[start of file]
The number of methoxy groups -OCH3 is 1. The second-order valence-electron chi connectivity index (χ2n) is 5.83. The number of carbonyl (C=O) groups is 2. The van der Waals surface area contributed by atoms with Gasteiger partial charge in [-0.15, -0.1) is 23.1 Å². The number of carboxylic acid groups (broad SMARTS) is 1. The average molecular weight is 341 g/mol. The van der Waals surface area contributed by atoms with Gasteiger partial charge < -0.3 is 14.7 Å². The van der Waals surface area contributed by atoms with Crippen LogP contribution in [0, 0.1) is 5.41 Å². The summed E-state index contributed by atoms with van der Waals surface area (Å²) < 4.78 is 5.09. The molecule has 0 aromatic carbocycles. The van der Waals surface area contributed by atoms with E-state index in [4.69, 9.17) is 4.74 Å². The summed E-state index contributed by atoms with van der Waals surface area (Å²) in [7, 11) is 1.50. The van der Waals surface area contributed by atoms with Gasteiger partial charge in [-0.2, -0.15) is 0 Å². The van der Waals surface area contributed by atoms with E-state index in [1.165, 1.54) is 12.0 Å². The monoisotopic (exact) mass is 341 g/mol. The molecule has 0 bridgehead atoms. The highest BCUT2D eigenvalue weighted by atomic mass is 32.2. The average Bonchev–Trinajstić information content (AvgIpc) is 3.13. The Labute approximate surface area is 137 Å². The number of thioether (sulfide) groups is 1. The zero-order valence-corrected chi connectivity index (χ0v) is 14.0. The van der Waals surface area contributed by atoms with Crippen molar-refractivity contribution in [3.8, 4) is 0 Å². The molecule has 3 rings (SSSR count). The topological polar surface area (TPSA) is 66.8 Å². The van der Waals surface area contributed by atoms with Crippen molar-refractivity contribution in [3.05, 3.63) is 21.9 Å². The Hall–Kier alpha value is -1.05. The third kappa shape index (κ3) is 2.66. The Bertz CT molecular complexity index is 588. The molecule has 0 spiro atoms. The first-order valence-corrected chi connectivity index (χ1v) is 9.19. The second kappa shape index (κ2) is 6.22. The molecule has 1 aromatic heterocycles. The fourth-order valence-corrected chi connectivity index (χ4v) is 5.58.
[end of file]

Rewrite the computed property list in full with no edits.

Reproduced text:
The number of methoxy groups -OCH3 is 1. The second-order valence-electron chi connectivity index (χ2n) is 5.83. The number of carbonyl (C=O) groups is 2. The van der Waals surface area contributed by atoms with Gasteiger partial charge in [-0.15, -0.1) is 23.1 Å². The number of carboxylic acid groups (broad SMARTS) is 1. The average molecular weight is 341 g/mol. The van der Waals surface area contributed by atoms with Gasteiger partial charge < -0.3 is 14.7 Å². The van der Waals surface area contributed by atoms with Crippen LogP contribution in [0, 0.1) is 5.41 Å². The summed E-state index contributed by atoms with van der Waals surface area (Å²) < 4.78 is 5.09. The molecule has 0 aromatic carbocycles. The van der Waals surface area contributed by atoms with E-state index in [4.69, 9.17) is 4.74 Å². The summed E-state index contributed by atoms with van der Waals surface area (Å²) in [7, 11) is 1.50. The van der Waals surface area contributed by atoms with Gasteiger partial charge in [-0.2, -0.15) is 0 Å². The van der Waals surface area contributed by atoms with E-state index in [1.165, 1.54) is 12.0 Å². The monoisotopic (exact) mass is 341 g/mol. The molecule has 0 bridgehead atoms. The highest BCUT2D eigenvalue weighted by atomic mass is 32.2. The average Bonchev–Trinajstić information content (AvgIpc) is 3.13. The Labute approximate surface area is 137 Å². The number of thioether (sulfide) groups is 1. The zero-order valence-corrected chi connectivity index (χ0v) is 14.0. The van der Waals surface area contributed by atoms with Crippen molar-refractivity contribution in [3.8, 4) is 0 Å². The molecule has 3 rings (SSSR count). The topological polar surface area (TPSA) is 66.8 Å². The van der Waals surface area contributed by atoms with Crippen molar-refractivity contribution in [3.05, 3.63) is 21.9 Å². The Hall–Kier alpha value is -1.05. The third kappa shape index (κ3) is 2.66. The Bertz CT molecular complexity index is 588. The molecule has 0 spiro atoms. The first-order valence-corrected chi connectivity index (χ1v) is 9.19. The second kappa shape index (κ2) is 6.22. The molecule has 1 aromatic heterocycles. The fourth-order valence-corrected chi connectivity index (χ4v) is 5.58.